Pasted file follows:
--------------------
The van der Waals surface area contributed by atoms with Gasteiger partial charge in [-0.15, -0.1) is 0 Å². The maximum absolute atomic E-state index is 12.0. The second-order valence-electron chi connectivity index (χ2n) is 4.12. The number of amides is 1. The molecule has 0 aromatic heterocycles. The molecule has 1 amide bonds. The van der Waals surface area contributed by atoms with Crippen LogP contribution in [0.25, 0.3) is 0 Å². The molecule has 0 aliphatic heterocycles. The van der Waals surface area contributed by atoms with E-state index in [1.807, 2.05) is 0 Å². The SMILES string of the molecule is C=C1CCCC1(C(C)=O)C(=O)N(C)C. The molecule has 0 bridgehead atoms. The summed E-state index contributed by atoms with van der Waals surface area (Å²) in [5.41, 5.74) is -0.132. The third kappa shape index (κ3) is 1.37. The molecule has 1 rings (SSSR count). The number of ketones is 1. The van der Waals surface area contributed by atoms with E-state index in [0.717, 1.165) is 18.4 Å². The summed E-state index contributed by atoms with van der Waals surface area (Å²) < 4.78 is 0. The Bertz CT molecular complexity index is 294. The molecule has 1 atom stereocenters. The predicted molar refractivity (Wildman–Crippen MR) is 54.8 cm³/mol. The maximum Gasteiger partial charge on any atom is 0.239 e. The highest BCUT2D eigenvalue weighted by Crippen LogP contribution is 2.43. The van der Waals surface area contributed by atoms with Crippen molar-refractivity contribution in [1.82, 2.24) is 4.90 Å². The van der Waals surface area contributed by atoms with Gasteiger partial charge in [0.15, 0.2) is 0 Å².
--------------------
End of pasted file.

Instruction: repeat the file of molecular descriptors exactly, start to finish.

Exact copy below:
The van der Waals surface area contributed by atoms with Gasteiger partial charge in [-0.15, -0.1) is 0 Å². The maximum absolute atomic E-state index is 12.0. The second-order valence-electron chi connectivity index (χ2n) is 4.12. The number of amides is 1. The molecule has 0 aromatic heterocycles. The molecule has 1 amide bonds. The van der Waals surface area contributed by atoms with Crippen LogP contribution in [0.25, 0.3) is 0 Å². The molecule has 0 aliphatic heterocycles. The van der Waals surface area contributed by atoms with E-state index in [1.807, 2.05) is 0 Å². The SMILES string of the molecule is C=C1CCCC1(C(C)=O)C(=O)N(C)C. The molecule has 0 bridgehead atoms. The summed E-state index contributed by atoms with van der Waals surface area (Å²) in [5.41, 5.74) is -0.132. The third kappa shape index (κ3) is 1.37. The molecule has 1 rings (SSSR count). The number of ketones is 1. The van der Waals surface area contributed by atoms with E-state index in [0.717, 1.165) is 18.4 Å². The summed E-state index contributed by atoms with van der Waals surface area (Å²) < 4.78 is 0. The Bertz CT molecular complexity index is 294. The molecule has 1 atom stereocenters. The predicted molar refractivity (Wildman–Crippen MR) is 54.8 cm³/mol. The maximum Gasteiger partial charge on any atom is 0.239 e. The highest BCUT2D eigenvalue weighted by Crippen LogP contribution is 2.43. The van der Waals surface area contributed by atoms with Crippen molar-refractivity contribution in [1.82, 2.24) is 4.90 Å². The van der Waals surface area contributed by atoms with Gasteiger partial charge in [0.15, 0.2) is 0 Å².